I correct the year of my search and revisit the dailies. I begin at March 1979 and draw a blank. I go back to February and find nothing on the 15th or 16th, but on Saturday the 17th I find a story about the death of “a pimp named Clotaldo Peña.” City police are looking into possible links between this crime and a band of Colombian thugs long active in the city. I check the dailies one by one through July 1979 to no avail. I return to the magazine and check the whole year. Not a line.
I pay Felo Fernández and ask if he knows anyone who could get me access to the 1979 files of the renowned DIPD, the Criminal Investigation and Prevention Division that was disbanded in 1983.
Felo Fernández takes me to his old classmate Ricardo Antúnez, a longtime protégé of el Pato Vértiz who later became el Pato’s mortal enemy. As the city’s first civilian security chief, Antúnez was an absolute disaster. Ten years ago, during his glory days, I had a minor but unforgettable run-in with him. While dining at the fashionable Cicero Restaurant, I publicly refused a bottle of wine he sent from his table to mine. Antúnez tells Felo he’d be glad to see me provided our meeting takes place at the Cicero Restaurant.
He and Felo are waiting for me when I arrive. He greets me with open arms. He says this will be a friendly meal, but, to make sure it is, I should lay my cards on the table right now. He asks me what I want. I repeat what I told Felo Fernández. I want a copy of the case file of a Honduran named Clotaldo or Cataldo Peña, who was murdered in mid-February 1979.
Antúnez has a walrus mustache and a scalp as smooth as a billiard ball. He has long curled eyelashes and thick hairy fingers. Though he looks affable, his demeanor is icy. He has a huge watch on his thick hairy wrist. He doesn’t ask why I’m interested in the case, but he leaves no doubt he’s familiar with it.
“I’ll get you the file, count on it. But what do you want to know, what happened or what’s in the case file?”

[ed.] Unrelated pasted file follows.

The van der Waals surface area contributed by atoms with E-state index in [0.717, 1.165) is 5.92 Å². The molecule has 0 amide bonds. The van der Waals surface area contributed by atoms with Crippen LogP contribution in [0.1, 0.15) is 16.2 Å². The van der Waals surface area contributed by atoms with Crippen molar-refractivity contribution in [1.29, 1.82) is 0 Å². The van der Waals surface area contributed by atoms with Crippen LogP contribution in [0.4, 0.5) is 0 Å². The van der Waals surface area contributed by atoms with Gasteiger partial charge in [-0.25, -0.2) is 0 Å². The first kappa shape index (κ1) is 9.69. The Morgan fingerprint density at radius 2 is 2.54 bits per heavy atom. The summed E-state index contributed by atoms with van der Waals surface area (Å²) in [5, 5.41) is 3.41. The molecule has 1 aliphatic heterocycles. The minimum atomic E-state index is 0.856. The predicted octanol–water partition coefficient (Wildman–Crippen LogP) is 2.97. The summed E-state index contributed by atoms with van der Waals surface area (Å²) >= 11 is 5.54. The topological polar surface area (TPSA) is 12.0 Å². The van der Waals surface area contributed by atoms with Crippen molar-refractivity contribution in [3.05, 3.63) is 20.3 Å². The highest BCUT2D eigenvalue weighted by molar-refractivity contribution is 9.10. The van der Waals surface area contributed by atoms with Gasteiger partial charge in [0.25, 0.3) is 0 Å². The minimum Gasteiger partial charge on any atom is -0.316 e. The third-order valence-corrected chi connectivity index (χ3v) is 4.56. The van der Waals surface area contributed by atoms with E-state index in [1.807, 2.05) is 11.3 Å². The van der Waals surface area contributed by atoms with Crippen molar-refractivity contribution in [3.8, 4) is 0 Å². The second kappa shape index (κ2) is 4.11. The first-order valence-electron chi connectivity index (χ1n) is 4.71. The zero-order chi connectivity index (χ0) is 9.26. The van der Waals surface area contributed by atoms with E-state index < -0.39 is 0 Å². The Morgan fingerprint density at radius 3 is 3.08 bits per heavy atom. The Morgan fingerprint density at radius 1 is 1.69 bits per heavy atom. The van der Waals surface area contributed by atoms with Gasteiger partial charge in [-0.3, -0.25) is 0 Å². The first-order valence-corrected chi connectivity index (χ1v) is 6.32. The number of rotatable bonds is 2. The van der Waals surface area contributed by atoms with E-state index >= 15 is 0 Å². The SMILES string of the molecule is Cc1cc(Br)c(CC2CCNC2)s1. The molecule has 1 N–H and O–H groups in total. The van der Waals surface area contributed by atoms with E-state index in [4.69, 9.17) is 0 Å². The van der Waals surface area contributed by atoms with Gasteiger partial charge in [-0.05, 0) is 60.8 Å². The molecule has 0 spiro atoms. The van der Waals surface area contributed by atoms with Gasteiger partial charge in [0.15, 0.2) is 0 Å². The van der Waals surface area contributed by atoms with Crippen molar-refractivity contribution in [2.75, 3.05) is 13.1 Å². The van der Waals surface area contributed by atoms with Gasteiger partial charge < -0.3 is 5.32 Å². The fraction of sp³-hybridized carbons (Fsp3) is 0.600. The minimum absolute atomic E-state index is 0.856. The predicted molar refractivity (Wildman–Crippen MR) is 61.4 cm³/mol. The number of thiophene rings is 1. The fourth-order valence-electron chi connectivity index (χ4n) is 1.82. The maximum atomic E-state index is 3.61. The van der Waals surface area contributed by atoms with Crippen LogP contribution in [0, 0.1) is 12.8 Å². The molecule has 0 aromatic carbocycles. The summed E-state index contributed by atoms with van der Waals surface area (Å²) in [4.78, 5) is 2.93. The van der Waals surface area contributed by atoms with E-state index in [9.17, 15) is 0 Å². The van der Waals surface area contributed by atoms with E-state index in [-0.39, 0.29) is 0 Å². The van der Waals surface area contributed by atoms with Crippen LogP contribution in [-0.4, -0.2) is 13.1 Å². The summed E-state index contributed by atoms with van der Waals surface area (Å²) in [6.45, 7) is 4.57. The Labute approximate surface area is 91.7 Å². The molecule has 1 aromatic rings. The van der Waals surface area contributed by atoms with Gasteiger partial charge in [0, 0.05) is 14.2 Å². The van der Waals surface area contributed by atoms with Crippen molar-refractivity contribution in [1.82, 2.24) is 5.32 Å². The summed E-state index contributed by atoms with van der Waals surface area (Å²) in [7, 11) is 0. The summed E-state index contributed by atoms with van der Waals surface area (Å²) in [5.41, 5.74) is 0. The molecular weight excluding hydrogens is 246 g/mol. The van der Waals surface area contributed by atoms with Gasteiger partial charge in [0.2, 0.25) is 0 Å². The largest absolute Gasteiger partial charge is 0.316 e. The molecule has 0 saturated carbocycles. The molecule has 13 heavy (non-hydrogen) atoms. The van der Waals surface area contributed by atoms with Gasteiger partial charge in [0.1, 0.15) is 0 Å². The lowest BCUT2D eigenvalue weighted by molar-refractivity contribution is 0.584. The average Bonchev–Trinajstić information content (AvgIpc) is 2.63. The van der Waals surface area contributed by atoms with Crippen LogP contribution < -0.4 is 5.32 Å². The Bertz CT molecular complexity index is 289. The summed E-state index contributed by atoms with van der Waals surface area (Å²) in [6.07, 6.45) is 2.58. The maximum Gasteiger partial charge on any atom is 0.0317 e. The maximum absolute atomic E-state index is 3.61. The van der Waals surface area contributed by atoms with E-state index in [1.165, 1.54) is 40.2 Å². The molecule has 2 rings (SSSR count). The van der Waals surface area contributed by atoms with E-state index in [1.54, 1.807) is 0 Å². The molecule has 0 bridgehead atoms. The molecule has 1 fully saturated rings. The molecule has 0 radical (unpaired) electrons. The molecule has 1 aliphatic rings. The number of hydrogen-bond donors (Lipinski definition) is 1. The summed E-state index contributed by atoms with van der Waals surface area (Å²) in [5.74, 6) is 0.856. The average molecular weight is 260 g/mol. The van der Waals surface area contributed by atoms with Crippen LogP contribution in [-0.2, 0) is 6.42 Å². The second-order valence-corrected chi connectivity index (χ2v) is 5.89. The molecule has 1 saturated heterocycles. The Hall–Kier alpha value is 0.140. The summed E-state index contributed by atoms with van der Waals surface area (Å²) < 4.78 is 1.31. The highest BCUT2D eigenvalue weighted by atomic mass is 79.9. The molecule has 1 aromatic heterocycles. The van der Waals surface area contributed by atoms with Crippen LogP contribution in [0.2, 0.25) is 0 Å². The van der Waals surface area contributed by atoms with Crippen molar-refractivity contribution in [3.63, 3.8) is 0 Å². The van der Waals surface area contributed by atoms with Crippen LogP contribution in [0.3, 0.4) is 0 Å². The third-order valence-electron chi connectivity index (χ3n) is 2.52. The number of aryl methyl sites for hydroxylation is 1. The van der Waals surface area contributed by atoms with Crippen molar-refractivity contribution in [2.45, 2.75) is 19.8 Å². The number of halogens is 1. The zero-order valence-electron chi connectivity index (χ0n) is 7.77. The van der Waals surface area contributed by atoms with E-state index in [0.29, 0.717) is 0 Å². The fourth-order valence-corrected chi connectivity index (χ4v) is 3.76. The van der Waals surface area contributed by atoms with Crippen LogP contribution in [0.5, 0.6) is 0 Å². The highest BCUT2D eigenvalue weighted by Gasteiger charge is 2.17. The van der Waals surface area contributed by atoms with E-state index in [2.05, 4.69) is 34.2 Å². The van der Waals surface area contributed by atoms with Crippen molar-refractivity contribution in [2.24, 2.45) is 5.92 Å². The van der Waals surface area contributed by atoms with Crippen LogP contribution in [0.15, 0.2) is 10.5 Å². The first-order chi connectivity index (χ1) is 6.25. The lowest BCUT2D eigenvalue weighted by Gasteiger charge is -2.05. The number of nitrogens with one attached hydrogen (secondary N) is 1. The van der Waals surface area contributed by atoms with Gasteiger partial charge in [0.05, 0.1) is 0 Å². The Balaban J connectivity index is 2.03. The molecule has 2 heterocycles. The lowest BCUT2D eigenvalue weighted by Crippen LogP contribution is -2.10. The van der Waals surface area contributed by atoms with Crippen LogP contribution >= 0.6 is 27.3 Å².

I tell him both. Antúnez hastens to explain his question.
“What’s in the file isn’t necessarily what happened. The court record is one thing, the police blotter is another. The police blotter is more accurate.”
I’m slow to grasp that Antúnez is making me an offer. Felo Fernández sees I’m lost and explains. “What Antúnez is asking is if you want him to look up a comandante from those days, someone with first- hand knowledge of the case.”
I say, yes, naturally.
“That’ll cost you a bottle of wine,” Antúnez says with a yawn.
I agree. Antúnez scans the wine list and chooses a Spanish tinto, the most expensive wine on the menu. Olivares’s old students never miss a trick. Antúnez keeps his word. A week later he sends me a photocopy of the file. Then he calls to invite me for another dinner and promises to pay for the wine. Once again we eat at Cicero’s. While we’re considering dessert we’re approached by an elderly man who seems perfectly alert but whose clothes are wrinkled and threadbare. He has a mane of unkempt gray hair above a low forehead. As a waiter escorts him to our table, he looks the place over as if he were going to film it. He shakes hands with us before sitting down, his grip feels rough and calloused. We order dessert. Antúnez finishes his coffee and leaves when the conversation gets down to business.
“The two of you should talk alone.”
Felo Fernández leaves with him. He has an affair of his own to take care of.
Being alone with the old comandante is like looking at a blank wall. The wall speaks, “Mr.Antúnez told me what you’re looking for. Can we cut the bullshit and get to the point?”
From Day In, Day Out. Used with permission of Schaffner Press. Copyright © 2017 by Héctor Aguilar Camín.